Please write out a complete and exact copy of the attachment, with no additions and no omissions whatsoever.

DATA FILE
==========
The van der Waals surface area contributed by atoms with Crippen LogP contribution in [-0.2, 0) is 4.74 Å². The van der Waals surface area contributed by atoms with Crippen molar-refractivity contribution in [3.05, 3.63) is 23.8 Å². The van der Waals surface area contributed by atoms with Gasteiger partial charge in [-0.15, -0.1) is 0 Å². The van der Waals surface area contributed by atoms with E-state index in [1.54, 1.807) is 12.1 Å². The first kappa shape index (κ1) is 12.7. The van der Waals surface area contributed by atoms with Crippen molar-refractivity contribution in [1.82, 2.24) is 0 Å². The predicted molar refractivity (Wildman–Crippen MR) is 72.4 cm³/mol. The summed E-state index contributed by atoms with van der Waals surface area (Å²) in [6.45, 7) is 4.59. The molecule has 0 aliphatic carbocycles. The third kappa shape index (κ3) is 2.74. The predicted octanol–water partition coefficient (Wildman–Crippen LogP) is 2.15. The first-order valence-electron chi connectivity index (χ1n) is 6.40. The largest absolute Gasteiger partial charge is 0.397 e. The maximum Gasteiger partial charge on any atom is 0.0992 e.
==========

The van der Waals surface area contributed by atoms with Crippen LogP contribution in [-0.2, 0) is 4.74 Å². The van der Waals surface area contributed by atoms with Crippen molar-refractivity contribution in [3.05, 3.63) is 23.8 Å². The van der Waals surface area contributed by atoms with Gasteiger partial charge in [-0.15, -0.1) is 0 Å². The van der Waals surface area contributed by atoms with E-state index in [1.54, 1.807) is 12.1 Å². The first kappa shape index (κ1) is 12.7. The van der Waals surface area contributed by atoms with Crippen molar-refractivity contribution in [1.82, 2.24) is 0 Å². The predicted molar refractivity (Wildman–Crippen MR) is 72.4 cm³/mol. The summed E-state index contributed by atoms with van der Waals surface area (Å²) in [6.45, 7) is 4.59. The molecule has 0 aliphatic carbocycles. The third kappa shape index (κ3) is 2.74. The predicted octanol–water partition coefficient (Wildman–Crippen LogP) is 2.15. The first-order valence-electron chi connectivity index (χ1n) is 6.40. The largest absolute Gasteiger partial charge is 0.397 e. The maximum Gasteiger partial charge on any atom is 0.0992 e.